Kira is a feel good evening of African dance. The West African word means “path”, and through the relentless rhythms of the djembe drum, we make the sacred connection with Mother Earth. The concert features virtuoso dancing and eye-popping African percussion.
Lua Shayenne is a much-admired Toronto choreographer and dancer who invited revered Guinean composer and choreographer Fara Tolno to set Kira, The Path|La Voie on her company. Tolno is on hand as lead djembe. The rest of the performers are dancers Shayenne, Kwasi Obeng-Adjei, Shakeil Rollock, and Kahamilou Zongo, and musicians Mikhail Parson and Ivan Klimov (djembe), Walter Maclean (dundun), and Benjamin Maclean (guitar). Joy Adjemian is the featured vocalist, and Tolno has also given her a fetching mid-performance solo. Tolno performs two astonishing percussion numbers, one on the djembe, and the other on a horizontal log or slit drum that my research tells me is called a krin.
Tolno has interspersed African traditional dance vocabulary with storytelling. In fact, I can’t recall ever seeing African dance used in the narrative sense before. In the neo-traditional elements, the four dancers are in constant motion, negotiating through hard-driving solos, duets, trios and quartets with fierce energy. Their stamina is mind-boggling. All the spirited elements of West African dance are there such as windmill arms, high knee raises, flatfoot hops, and shuffle jumps. Tolno also shows a young woman being fought over by two men, and in a spirit of #metoo, she rejects the winner. There is also a section where a young man tries to learn from the spirit elders, while another dancer is possessed – all depicted within African dance vocabulary, and which I found the most surprising aspect of the evening. Never losing the rhythm, their bodies tell a story. Adjemian, in a complete change of pace, executes a graceful homage to the moon goddess, or perhaps she is Mother Earth herself. All is bathed in the evocative lighting of Sharon DiGenova, while Robyn MacDonald’s African-inspired costumes are attractive and colourful.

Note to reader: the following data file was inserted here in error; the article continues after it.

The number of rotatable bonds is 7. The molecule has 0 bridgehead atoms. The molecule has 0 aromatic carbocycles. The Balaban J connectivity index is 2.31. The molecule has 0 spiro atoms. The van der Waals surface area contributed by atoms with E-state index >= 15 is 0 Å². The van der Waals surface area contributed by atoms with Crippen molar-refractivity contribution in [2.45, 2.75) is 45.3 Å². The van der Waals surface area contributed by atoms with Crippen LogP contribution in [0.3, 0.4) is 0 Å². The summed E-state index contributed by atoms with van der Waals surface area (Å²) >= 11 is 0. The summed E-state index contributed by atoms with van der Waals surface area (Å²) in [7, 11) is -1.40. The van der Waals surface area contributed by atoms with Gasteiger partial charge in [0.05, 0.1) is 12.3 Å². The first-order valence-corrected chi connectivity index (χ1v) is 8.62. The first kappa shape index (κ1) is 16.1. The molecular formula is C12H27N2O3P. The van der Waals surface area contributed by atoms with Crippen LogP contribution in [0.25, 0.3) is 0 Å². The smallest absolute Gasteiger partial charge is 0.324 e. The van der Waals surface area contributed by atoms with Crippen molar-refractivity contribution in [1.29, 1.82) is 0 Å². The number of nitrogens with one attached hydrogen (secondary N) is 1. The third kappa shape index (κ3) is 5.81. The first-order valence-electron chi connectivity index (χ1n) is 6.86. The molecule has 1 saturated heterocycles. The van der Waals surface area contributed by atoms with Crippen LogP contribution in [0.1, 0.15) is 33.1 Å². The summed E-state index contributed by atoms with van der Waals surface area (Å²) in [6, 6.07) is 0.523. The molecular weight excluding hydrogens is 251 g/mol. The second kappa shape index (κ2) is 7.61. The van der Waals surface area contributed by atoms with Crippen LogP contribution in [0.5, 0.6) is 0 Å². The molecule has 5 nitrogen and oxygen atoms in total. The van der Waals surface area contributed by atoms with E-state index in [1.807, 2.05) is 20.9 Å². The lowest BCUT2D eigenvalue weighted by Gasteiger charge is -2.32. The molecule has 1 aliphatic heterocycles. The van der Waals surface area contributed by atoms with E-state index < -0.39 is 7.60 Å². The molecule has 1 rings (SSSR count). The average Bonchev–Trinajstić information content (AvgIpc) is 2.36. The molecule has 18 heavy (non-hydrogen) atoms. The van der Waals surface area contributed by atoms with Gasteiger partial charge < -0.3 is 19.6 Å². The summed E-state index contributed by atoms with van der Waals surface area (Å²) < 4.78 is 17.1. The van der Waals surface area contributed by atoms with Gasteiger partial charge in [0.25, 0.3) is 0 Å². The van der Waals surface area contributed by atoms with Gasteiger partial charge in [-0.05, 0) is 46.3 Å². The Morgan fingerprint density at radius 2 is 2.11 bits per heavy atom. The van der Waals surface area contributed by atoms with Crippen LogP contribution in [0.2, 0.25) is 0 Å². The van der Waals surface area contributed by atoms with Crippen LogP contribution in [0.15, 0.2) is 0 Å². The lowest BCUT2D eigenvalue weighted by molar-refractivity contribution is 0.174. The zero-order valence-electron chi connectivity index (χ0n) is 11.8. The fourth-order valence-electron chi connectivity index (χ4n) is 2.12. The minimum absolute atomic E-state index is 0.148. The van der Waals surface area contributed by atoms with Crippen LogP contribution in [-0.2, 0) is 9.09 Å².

The music is glorious, and I would buy the score in an instant if it were available. The most surprising element is the use of the guitar. In contrast to the driving percussion and forceful chanting, Tolno has layered in gentle, rhythmic melodies reminiscent of reggae or Latin music, yet the two disparate musical streams work surprisingly well together – the intense and complicated percussion underlying the tender and calm melodic line. Mother Africa merges with the diaspora, because within the dance/music dichotomy of Kira, you see and hear hints of mambo, samba, calypso, and even hip-hop. As for Tolno himself, his hands move faster than a speeding bullet. Your eyes cannot keep up with his drum strokes, and the complex sounds he produces are a wonder. Kira is a show that is a feast for both the eyes and the ears.
Now truth be told, does Tolno make us feel that communion with the earth and the ancestors, or is this production mainly a dance and music show? The answer is, every member of the audience will respond differently. The creation of Kira was inspired by that sacred bond, and the result is an exciting theatrical experience. This Luminato concert is a wonderful way to escape the sturm und drang of these troubled times. Kira, The Path|La Voie leaves you on a high.
Luminato, Kira, The Path|La Voie, Lua Shayenne Dance Company, Fleck Dance Theatre, Jun. 6 to 9, 2019.
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